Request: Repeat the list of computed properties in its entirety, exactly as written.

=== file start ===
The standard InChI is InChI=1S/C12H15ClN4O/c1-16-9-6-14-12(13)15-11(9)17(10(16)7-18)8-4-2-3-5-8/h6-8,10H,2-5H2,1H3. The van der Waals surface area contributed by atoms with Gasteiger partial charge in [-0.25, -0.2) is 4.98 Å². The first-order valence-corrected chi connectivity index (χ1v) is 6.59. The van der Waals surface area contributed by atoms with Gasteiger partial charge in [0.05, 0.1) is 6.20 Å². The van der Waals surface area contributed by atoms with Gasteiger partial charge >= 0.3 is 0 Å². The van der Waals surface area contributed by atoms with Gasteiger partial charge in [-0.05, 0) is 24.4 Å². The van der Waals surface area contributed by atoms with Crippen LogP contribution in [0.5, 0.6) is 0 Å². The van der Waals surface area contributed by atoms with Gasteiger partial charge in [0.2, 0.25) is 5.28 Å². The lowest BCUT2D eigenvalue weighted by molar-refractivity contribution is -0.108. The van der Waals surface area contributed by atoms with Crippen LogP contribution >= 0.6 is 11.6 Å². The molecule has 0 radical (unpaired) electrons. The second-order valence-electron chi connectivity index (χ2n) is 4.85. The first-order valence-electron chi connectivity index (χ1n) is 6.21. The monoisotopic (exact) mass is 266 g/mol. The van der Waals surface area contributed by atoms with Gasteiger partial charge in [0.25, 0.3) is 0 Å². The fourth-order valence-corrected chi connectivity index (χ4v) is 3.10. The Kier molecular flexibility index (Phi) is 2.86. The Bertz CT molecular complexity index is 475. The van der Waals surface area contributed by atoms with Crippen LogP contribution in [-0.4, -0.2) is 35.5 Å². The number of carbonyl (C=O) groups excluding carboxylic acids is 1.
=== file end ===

The standard InChI is InChI=1S/C12H15ClN4O/c1-16-9-6-14-12(13)15-11(9)17(10(16)7-18)8-4-2-3-5-8/h6-8,10H,2-5H2,1H3. The van der Waals surface area contributed by atoms with Gasteiger partial charge in [-0.25, -0.2) is 4.98 Å². The first-order valence-corrected chi connectivity index (χ1v) is 6.59. The van der Waals surface area contributed by atoms with Gasteiger partial charge in [0.05, 0.1) is 6.20 Å². The van der Waals surface area contributed by atoms with Gasteiger partial charge >= 0.3 is 0 Å². The van der Waals surface area contributed by atoms with Gasteiger partial charge in [-0.05, 0) is 24.4 Å². The van der Waals surface area contributed by atoms with Crippen LogP contribution in [0.5, 0.6) is 0 Å². The van der Waals surface area contributed by atoms with Gasteiger partial charge in [0.2, 0.25) is 5.28 Å². The lowest BCUT2D eigenvalue weighted by molar-refractivity contribution is -0.108. The van der Waals surface area contributed by atoms with Crippen LogP contribution >= 0.6 is 11.6 Å². The molecule has 0 radical (unpaired) electrons. The second-order valence-electron chi connectivity index (χ2n) is 4.85. The first-order valence-electron chi connectivity index (χ1n) is 6.21. The monoisotopic (exact) mass is 266 g/mol. The van der Waals surface area contributed by atoms with Gasteiger partial charge in [0.25, 0.3) is 0 Å². The fourth-order valence-corrected chi connectivity index (χ4v) is 3.10. The Kier molecular flexibility index (Phi) is 2.86. The Bertz CT molecular complexity index is 475. The van der Waals surface area contributed by atoms with Crippen LogP contribution in [-0.4, -0.2) is 35.5 Å². The number of carbonyl (C=O) groups excluding carboxylic acids is 1.